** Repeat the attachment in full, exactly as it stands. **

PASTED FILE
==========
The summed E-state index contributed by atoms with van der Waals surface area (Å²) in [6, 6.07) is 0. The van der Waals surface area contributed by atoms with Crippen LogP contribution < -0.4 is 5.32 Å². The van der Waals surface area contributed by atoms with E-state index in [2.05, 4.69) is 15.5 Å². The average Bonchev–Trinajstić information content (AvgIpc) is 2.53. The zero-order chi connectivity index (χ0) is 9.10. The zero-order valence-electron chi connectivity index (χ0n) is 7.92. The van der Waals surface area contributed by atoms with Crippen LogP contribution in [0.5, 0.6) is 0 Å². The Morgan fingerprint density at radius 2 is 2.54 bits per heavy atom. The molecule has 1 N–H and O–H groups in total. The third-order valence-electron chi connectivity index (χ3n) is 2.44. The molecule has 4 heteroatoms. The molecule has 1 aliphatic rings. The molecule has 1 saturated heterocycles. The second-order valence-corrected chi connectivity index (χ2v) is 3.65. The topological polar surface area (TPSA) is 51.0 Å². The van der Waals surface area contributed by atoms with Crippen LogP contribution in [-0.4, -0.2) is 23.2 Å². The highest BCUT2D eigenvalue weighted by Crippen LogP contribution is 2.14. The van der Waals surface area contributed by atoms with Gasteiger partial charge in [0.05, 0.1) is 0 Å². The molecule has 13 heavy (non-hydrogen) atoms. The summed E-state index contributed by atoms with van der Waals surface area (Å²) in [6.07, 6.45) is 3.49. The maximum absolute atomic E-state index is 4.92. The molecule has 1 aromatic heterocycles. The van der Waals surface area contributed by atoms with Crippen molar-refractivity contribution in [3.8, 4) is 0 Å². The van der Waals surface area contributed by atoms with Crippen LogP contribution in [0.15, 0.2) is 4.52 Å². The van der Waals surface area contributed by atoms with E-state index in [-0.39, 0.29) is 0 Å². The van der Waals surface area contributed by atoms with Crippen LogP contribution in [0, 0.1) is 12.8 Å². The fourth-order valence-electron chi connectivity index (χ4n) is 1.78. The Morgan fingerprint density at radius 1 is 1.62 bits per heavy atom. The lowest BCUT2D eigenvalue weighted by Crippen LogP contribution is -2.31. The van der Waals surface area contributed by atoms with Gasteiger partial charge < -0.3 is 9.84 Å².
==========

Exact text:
The summed E-state index contributed by atoms with van der Waals surface area (Å²) in [6, 6.07) is 0. The van der Waals surface area contributed by atoms with Crippen LogP contribution < -0.4 is 5.32 Å². The van der Waals surface area contributed by atoms with E-state index in [2.05, 4.69) is 15.5 Å². The average Bonchev–Trinajstić information content (AvgIpc) is 2.53. The zero-order chi connectivity index (χ0) is 9.10. The zero-order valence-electron chi connectivity index (χ0n) is 7.92. The van der Waals surface area contributed by atoms with Crippen LogP contribution in [0.5, 0.6) is 0 Å². The Morgan fingerprint density at radius 2 is 2.54 bits per heavy atom. The molecule has 1 N–H and O–H groups in total. The third-order valence-electron chi connectivity index (χ3n) is 2.44. The molecule has 4 heteroatoms. The molecule has 1 aliphatic rings. The molecule has 1 saturated heterocycles. The second-order valence-corrected chi connectivity index (χ2v) is 3.65. The topological polar surface area (TPSA) is 51.0 Å². The van der Waals surface area contributed by atoms with Crippen LogP contribution in [-0.4, -0.2) is 23.2 Å². The highest BCUT2D eigenvalue weighted by Crippen LogP contribution is 2.14. The van der Waals surface area contributed by atoms with Gasteiger partial charge in [0.05, 0.1) is 0 Å². The molecule has 13 heavy (non-hydrogen) atoms. The summed E-state index contributed by atoms with van der Waals surface area (Å²) in [6.07, 6.45) is 3.49. The maximum absolute atomic E-state index is 4.92. The molecule has 1 aromatic heterocycles. The van der Waals surface area contributed by atoms with Crippen molar-refractivity contribution in [3.8, 4) is 0 Å². The van der Waals surface area contributed by atoms with Crippen LogP contribution in [0.15, 0.2) is 4.52 Å². The van der Waals surface area contributed by atoms with E-state index in [-0.39, 0.29) is 0 Å². The van der Waals surface area contributed by atoms with Crippen LogP contribution in [0, 0.1) is 12.8 Å². The fourth-order valence-electron chi connectivity index (χ4n) is 1.78. The Morgan fingerprint density at radius 1 is 1.62 bits per heavy atom. The lowest BCUT2D eigenvalue weighted by Crippen LogP contribution is -2.31. The van der Waals surface area contributed by atoms with Gasteiger partial charge < -0.3 is 9.84 Å².